Scientists are discovering remarkable evidence that eating broccoli sprouts can help treat and prevent disease. The health benefits go far beyond the usual range of vitamins and minerals found in any green vegetable.
One ounce of broccoli sprouts contains 4% of the recommended daily value of dietary fiber, 15% of the recommended amount of vitamin C, and 2% of the recommended intake of calcium. Nonetheless, medical headlines about these sprouts have more to do with their remarkable effects on preventing disease than these modest percentages. Broccoli sprouts, which are young broccoli plants that look more like regular sprouts than broccoli, are especially interesting to researchers who are focusing on foods that may help prevent cancer.
For over 20 years, doctors have carefully studied human nutrition, as they look for clues as to what kind of diet may help prevent cancer. Findings suggest that fruits and vegetables are beneficial in preventing cancer. In recent years studies at Johns Hopkins and other universities all indicate that broccoli sprouts may be just what nature ordered to ward off cancer.
A chemical compound in the sprouts, sulforaphane, may treat or prevent several cancers, including prostate and breast cancers. This is a compound that may stop the growth of malignant tumors. Whole broccoli has suforaphane, too, but not in as large an amount as the sprouts. One university study found that the sprouts have 10 to 20 times more sulforaphane than whole broccoli.
Gastric and Respiratory Aid
A study from Japan says that broccoli sprouts show evidence of protection against a rampant stomach bug that can lead to ulcers. The authors of the study go even further to suggest that eating broccoli sprouts may prevent stomach cancer. These sprouts can also chase away respiratory ailments like asthma. When you eat broccoli sprouts, your body takes on greater levels of antioxidant enzymes. These enzymes keep your airways free of tissue damage.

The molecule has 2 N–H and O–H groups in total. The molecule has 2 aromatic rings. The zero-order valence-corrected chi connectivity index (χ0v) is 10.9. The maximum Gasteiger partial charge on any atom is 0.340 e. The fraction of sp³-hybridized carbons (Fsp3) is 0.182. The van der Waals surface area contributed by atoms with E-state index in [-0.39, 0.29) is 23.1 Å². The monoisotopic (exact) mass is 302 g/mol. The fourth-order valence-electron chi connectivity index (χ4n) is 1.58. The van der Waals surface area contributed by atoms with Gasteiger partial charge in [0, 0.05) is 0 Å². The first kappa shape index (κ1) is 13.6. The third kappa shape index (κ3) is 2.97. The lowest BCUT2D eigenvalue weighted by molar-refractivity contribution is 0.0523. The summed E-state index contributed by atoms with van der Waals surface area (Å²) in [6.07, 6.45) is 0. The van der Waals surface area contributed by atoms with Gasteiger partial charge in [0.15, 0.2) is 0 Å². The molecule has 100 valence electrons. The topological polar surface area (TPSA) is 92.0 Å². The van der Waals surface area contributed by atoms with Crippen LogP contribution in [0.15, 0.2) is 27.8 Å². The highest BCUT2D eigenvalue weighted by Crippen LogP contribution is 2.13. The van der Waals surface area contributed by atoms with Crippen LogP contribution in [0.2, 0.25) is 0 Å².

Broccoli Versus Broccoli Sprouts?
Food scientists do not go so far as to advise you to switch from broccoli to broccoli sprouts because of all these therapeutic wonders. Broccoli sprouts are seen as healthful additions to your diet, along with whole broccoli, which has a rich array of vitamins, minerals and fiber.
Broccoli sprouts have an edge, though, in taste and looks. While you may have no trouble enjoying whole broccoli as part of your diet, you may know some younger children who back away when told to eat their broccoli. In contrast, the broccoli sprouts are shaped like alfalfa sprouts and crunchy--children may find the sprouts fun to eat.
Broccoli sprouts can be eaten raw, stir-fried or steamed. They look decorative in salads or piled on top of sandwich fillings like chicken or egg salad. A dash of a low-calorie mayonnaise or a light vinegar dressing of your choice makes them truly delicious. You will not lose the nutrient content by steaming your sprouts. You will best preserve the nutrients, though, if you do not cook the sprouts for long. If using the sprouts in a stir-fry, cook the sprouts over a very low heat and don't let them cook for more than a few minutes.